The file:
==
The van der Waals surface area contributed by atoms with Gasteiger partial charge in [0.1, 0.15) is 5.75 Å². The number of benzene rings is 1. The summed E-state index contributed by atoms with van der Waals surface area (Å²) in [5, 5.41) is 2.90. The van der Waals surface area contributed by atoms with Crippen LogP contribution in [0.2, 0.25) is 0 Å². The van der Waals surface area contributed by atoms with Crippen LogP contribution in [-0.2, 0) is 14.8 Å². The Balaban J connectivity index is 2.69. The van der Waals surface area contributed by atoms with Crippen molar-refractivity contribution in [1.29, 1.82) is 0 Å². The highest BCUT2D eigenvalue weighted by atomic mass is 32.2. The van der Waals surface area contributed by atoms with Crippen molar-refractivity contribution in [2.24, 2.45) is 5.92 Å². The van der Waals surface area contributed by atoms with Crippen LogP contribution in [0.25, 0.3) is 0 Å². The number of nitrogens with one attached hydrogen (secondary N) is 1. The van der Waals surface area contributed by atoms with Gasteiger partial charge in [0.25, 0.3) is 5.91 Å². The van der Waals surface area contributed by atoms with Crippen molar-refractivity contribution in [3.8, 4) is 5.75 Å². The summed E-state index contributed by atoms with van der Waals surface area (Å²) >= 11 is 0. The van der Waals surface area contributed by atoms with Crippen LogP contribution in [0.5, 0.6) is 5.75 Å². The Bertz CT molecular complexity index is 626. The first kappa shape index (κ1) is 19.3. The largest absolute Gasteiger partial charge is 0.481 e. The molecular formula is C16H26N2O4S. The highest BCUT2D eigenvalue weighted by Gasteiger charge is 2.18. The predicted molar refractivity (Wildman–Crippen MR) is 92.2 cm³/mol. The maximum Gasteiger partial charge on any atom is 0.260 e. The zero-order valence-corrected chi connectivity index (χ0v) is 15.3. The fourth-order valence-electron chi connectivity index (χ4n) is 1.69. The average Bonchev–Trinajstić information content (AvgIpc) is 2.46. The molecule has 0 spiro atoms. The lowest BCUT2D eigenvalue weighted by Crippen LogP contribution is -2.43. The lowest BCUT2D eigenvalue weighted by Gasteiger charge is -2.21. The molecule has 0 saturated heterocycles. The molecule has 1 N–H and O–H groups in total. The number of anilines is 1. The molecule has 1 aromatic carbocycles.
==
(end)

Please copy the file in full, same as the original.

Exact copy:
The van der Waals surface area contributed by atoms with Gasteiger partial charge in [0.1, 0.15) is 5.75 Å². The number of benzene rings is 1. The summed E-state index contributed by atoms with van der Waals surface area (Å²) in [5, 5.41) is 2.90. The van der Waals surface area contributed by atoms with Crippen LogP contribution in [0.2, 0.25) is 0 Å². The van der Waals surface area contributed by atoms with Crippen LogP contribution in [-0.2, 0) is 14.8 Å². The Balaban J connectivity index is 2.69. The van der Waals surface area contributed by atoms with Crippen molar-refractivity contribution in [1.29, 1.82) is 0 Å². The highest BCUT2D eigenvalue weighted by atomic mass is 32.2. The van der Waals surface area contributed by atoms with Crippen molar-refractivity contribution in [2.24, 2.45) is 5.92 Å². The van der Waals surface area contributed by atoms with Crippen LogP contribution in [0.25, 0.3) is 0 Å². The number of nitrogens with one attached hydrogen (secondary N) is 1. The van der Waals surface area contributed by atoms with Gasteiger partial charge in [0.25, 0.3) is 5.91 Å². The van der Waals surface area contributed by atoms with Crippen molar-refractivity contribution in [3.8, 4) is 5.75 Å². The summed E-state index contributed by atoms with van der Waals surface area (Å²) >= 11 is 0. The van der Waals surface area contributed by atoms with Crippen LogP contribution in [0.5, 0.6) is 5.75 Å². The Bertz CT molecular complexity index is 626. The first kappa shape index (κ1) is 19.3. The largest absolute Gasteiger partial charge is 0.481 e. The molecular formula is C16H26N2O4S. The highest BCUT2D eigenvalue weighted by Gasteiger charge is 2.18. The predicted molar refractivity (Wildman–Crippen MR) is 92.2 cm³/mol. The maximum Gasteiger partial charge on any atom is 0.260 e. The zero-order valence-corrected chi connectivity index (χ0v) is 15.3. The fourth-order valence-electron chi connectivity index (χ4n) is 1.69. The average Bonchev–Trinajstić information content (AvgIpc) is 2.46. The molecule has 0 spiro atoms. The lowest BCUT2D eigenvalue weighted by Crippen LogP contribution is -2.43. The lowest BCUT2D eigenvalue weighted by Gasteiger charge is -2.21. The molecule has 0 saturated heterocycles. The molecule has 1 N–H and O–H groups in total. The number of anilines is 1. The molecule has 1 aromatic carbocycles.